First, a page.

*By Gareth Ambler*

The Hosmer-Lemeshow goodness of fit test can be used to test
whether observed binary responses, Y, conditional on a vector of
*p* covariates (risk factors and confounding variables)
**x**, are consistent with predictions, π. In other words
it is a test of the hypothesis

H_{0}: Pr(Y=1|x) = π

The predictions, π, often come from a recently fitted logistic regression model, so that:

π = logit(β_{0}+ β_{1}x_{1}+ β_{2}x_{2}+ ... + β_{p}x_{p})

where β_{j} are the regression parameters.
See Lemeshow and Hosmer's American
Journal of Epidemiology article for more details.

Although the Hosmer-Lemeshow test is currently implemented in
Stata (see `lfit`

), **hl** can be used to assess
predictions not just from the last regression model, but also
from an external source (such as a published risk score). In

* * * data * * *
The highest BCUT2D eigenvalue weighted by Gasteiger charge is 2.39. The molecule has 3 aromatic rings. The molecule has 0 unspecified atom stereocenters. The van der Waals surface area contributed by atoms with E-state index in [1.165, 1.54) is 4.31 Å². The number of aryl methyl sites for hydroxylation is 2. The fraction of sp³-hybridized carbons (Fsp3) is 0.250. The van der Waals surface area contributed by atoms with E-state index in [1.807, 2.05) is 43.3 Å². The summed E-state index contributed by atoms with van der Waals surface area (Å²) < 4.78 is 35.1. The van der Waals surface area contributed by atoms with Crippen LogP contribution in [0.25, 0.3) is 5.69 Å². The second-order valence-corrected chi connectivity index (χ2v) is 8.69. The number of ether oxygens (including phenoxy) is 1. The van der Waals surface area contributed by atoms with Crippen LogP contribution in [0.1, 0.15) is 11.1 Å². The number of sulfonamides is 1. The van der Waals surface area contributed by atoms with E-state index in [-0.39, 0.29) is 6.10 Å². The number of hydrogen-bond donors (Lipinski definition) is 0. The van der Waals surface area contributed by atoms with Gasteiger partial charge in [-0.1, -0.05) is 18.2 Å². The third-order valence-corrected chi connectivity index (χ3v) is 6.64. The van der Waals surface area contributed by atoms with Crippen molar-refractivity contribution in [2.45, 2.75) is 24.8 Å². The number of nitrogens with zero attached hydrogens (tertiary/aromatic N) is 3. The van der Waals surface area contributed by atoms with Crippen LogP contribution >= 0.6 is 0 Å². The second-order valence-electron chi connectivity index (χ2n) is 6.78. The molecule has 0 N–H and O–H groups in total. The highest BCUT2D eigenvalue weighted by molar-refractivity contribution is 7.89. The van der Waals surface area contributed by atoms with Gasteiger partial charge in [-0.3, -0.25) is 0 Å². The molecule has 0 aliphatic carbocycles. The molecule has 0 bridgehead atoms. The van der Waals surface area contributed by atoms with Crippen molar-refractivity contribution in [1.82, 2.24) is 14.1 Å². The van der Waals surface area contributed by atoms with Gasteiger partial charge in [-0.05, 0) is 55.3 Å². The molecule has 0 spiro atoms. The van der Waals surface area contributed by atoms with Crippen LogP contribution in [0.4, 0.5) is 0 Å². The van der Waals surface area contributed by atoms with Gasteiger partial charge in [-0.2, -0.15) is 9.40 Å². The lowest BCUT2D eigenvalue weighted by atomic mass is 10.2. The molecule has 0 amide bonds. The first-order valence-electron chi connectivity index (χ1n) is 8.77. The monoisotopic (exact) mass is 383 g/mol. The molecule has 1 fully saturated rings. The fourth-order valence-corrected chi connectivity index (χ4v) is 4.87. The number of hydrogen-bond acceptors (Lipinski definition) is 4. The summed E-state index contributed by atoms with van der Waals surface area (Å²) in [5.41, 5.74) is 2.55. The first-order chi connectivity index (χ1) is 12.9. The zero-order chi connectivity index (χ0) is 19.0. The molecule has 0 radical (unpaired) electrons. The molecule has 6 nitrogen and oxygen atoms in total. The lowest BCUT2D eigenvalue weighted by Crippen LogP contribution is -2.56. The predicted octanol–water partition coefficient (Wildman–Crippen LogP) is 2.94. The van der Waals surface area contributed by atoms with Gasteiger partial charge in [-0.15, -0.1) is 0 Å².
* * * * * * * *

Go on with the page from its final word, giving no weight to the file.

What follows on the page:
addition, by using the `plot`

option you can easily
see how the observed and expected proportions compare within the
groups formed by the Hosmer-Lemeshow test. This is commonly
referred to as a calibration plot:

**hl** allows calculation of both the usual C statistic
(based on equally sized groups) and the H statistic (based on
fixed cut-points on the predictions). To calculate H use the
`q()`

option with your own grouping variable.

Predictions have already been obtained and are stored in the
variable `phat`

. The binary response variable is
`y`

. To calculate C we type:

hl y phat

This uses the default of ten equally sized groups (decile groups) to construct the test statistic, C. To calculate H using the risk groups 0 - 0.1, 0.1 - 0.2, ..., 0.9 - 1, we type:

egen dec=cut(phat), at(0(0.1)1) hl y phat, q(dec) plot

The calibration plot produced by this command is shown below. The larger circles indicate that these points are based on more data. The reason there isn't 10 groups is because there were no predictions below 0.10 or above 0.72.

To obtain
**hl**
type the following into Stata:

`net from http://www.sealedenvelope.com/`

and follow the instructions on screen. This will ensure the files are installed in the right place and you can easily uninstall the command later if you wish.